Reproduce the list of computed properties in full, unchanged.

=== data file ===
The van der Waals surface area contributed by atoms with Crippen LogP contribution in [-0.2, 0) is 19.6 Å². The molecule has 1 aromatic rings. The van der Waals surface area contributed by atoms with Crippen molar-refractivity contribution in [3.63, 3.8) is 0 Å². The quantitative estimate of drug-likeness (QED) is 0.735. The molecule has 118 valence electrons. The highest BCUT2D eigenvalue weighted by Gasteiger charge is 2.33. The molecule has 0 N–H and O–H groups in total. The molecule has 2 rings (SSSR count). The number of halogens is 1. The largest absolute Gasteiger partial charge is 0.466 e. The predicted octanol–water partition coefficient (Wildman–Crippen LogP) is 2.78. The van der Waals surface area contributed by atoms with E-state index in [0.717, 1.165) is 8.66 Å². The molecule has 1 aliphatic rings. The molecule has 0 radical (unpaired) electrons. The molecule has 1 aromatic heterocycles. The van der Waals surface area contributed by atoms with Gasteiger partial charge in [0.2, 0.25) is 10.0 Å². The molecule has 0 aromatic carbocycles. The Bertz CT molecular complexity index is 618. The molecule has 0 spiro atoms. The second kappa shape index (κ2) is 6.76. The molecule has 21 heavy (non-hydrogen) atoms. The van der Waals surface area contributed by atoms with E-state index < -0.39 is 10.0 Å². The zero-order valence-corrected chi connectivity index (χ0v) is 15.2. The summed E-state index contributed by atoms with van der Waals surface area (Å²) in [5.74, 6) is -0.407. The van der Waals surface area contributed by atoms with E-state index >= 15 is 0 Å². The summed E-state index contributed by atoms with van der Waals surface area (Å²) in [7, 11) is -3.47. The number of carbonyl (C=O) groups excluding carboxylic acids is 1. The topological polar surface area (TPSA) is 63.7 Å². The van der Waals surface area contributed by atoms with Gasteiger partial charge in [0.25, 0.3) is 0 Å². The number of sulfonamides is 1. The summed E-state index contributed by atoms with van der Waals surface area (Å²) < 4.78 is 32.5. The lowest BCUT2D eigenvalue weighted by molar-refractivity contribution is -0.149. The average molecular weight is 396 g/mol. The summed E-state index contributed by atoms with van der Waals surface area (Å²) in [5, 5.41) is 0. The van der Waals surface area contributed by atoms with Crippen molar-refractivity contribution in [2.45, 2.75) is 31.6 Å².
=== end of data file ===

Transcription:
The van der Waals surface area contributed by atoms with Crippen LogP contribution in [-0.2, 0) is 19.6 Å². The molecule has 1 aromatic rings. The van der Waals surface area contributed by atoms with Crippen molar-refractivity contribution in [3.63, 3.8) is 0 Å². The quantitative estimate of drug-likeness (QED) is 0.735. The molecule has 118 valence electrons. The highest BCUT2D eigenvalue weighted by Gasteiger charge is 2.33. The molecule has 0 N–H and O–H groups in total. The molecule has 2 rings (SSSR count). The number of halogens is 1. The largest absolute Gasteiger partial charge is 0.466 e. The predicted octanol–water partition coefficient (Wildman–Crippen LogP) is 2.78. The van der Waals surface area contributed by atoms with E-state index in [0.717, 1.165) is 8.66 Å². The molecule has 1 aliphatic rings. The molecule has 0 radical (unpaired) electrons. The molecule has 1 aromatic heterocycles. The van der Waals surface area contributed by atoms with Gasteiger partial charge in [0.2, 0.25) is 10.0 Å². The molecule has 0 aromatic carbocycles. The Bertz CT molecular complexity index is 618. The molecule has 0 spiro atoms. The second kappa shape index (κ2) is 6.76. The molecule has 21 heavy (non-hydrogen) atoms. The van der Waals surface area contributed by atoms with E-state index < -0.39 is 10.0 Å². The zero-order valence-corrected chi connectivity index (χ0v) is 15.2. The summed E-state index contributed by atoms with van der Waals surface area (Å²) in [5.74, 6) is -0.407. The van der Waals surface area contributed by atoms with E-state index >= 15 is 0 Å². The summed E-state index contributed by atoms with van der Waals surface area (Å²) in [7, 11) is -3.47. The number of carbonyl (C=O) groups excluding carboxylic acids is 1. The topological polar surface area (TPSA) is 63.7 Å². The van der Waals surface area contributed by atoms with Gasteiger partial charge in [0.25, 0.3) is 0 Å². The number of sulfonamides is 1. The summed E-state index contributed by atoms with van der Waals surface area (Å²) < 4.78 is 32.5. The lowest BCUT2D eigenvalue weighted by molar-refractivity contribution is -0.149. The average molecular weight is 396 g/mol. The summed E-state index contributed by atoms with van der Waals surface area (Å²) in [5, 5.41) is 0. The van der Waals surface area contributed by atoms with Crippen molar-refractivity contribution in [2.45, 2.75) is 31.6 Å².